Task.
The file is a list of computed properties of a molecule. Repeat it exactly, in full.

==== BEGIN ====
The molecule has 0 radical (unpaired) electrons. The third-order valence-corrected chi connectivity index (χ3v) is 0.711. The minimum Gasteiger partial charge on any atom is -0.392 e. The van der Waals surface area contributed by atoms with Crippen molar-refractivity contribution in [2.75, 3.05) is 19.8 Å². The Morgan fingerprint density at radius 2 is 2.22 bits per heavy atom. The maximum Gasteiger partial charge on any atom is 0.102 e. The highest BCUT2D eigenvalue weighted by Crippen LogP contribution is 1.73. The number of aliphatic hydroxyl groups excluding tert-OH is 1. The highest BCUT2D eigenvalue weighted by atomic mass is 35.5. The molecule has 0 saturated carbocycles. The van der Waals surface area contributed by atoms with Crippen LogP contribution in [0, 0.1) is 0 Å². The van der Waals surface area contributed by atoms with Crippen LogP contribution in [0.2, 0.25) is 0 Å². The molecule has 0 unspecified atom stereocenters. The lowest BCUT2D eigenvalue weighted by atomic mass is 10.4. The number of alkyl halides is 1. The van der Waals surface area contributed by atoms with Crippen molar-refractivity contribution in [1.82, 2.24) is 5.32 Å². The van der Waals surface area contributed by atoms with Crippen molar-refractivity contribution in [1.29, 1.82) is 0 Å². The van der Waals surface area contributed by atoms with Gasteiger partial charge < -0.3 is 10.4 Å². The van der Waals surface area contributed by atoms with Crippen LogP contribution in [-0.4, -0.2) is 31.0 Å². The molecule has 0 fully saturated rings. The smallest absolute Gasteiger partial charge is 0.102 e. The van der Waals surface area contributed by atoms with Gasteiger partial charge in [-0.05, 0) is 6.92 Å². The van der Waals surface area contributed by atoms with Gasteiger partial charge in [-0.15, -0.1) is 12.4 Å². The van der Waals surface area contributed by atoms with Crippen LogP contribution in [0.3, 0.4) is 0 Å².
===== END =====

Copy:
The molecule has 0 radical (unpaired) electrons. The third-order valence-corrected chi connectivity index (χ3v) is 0.711. The minimum Gasteiger partial charge on any atom is -0.392 e. The van der Waals surface area contributed by atoms with Crippen molar-refractivity contribution in [2.75, 3.05) is 19.8 Å². The Morgan fingerprint density at radius 2 is 2.22 bits per heavy atom. The maximum Gasteiger partial charge on any atom is 0.102 e. The highest BCUT2D eigenvalue weighted by Crippen LogP contribution is 1.73. The number of aliphatic hydroxyl groups excluding tert-OH is 1. The highest BCUT2D eigenvalue weighted by atomic mass is 35.5. The molecule has 0 saturated carbocycles. The van der Waals surface area contributed by atoms with Crippen LogP contribution in [0, 0.1) is 0 Å². The van der Waals surface area contributed by atoms with Crippen LogP contribution in [0.2, 0.25) is 0 Å². The molecule has 0 unspecified atom stereocenters. The lowest BCUT2D eigenvalue weighted by atomic mass is 10.4. The number of alkyl halides is 1. The van der Waals surface area contributed by atoms with Crippen molar-refractivity contribution in [1.82, 2.24) is 5.32 Å². The van der Waals surface area contributed by atoms with Crippen molar-refractivity contribution in [1.29, 1.82) is 0 Å². The van der Waals surface area contributed by atoms with Gasteiger partial charge < -0.3 is 10.4 Å². The van der Waals surface area contributed by atoms with Crippen LogP contribution in [-0.4, -0.2) is 31.0 Å². The molecule has 0 fully saturated rings. The smallest absolute Gasteiger partial charge is 0.102 e. The van der Waals surface area contributed by atoms with Gasteiger partial charge in [-0.05, 0) is 6.92 Å². The van der Waals surface area contributed by atoms with Gasteiger partial charge in [-0.15, -0.1) is 12.4 Å². The van der Waals surface area contributed by atoms with Crippen LogP contribution in [0.3, 0.4) is 0 Å².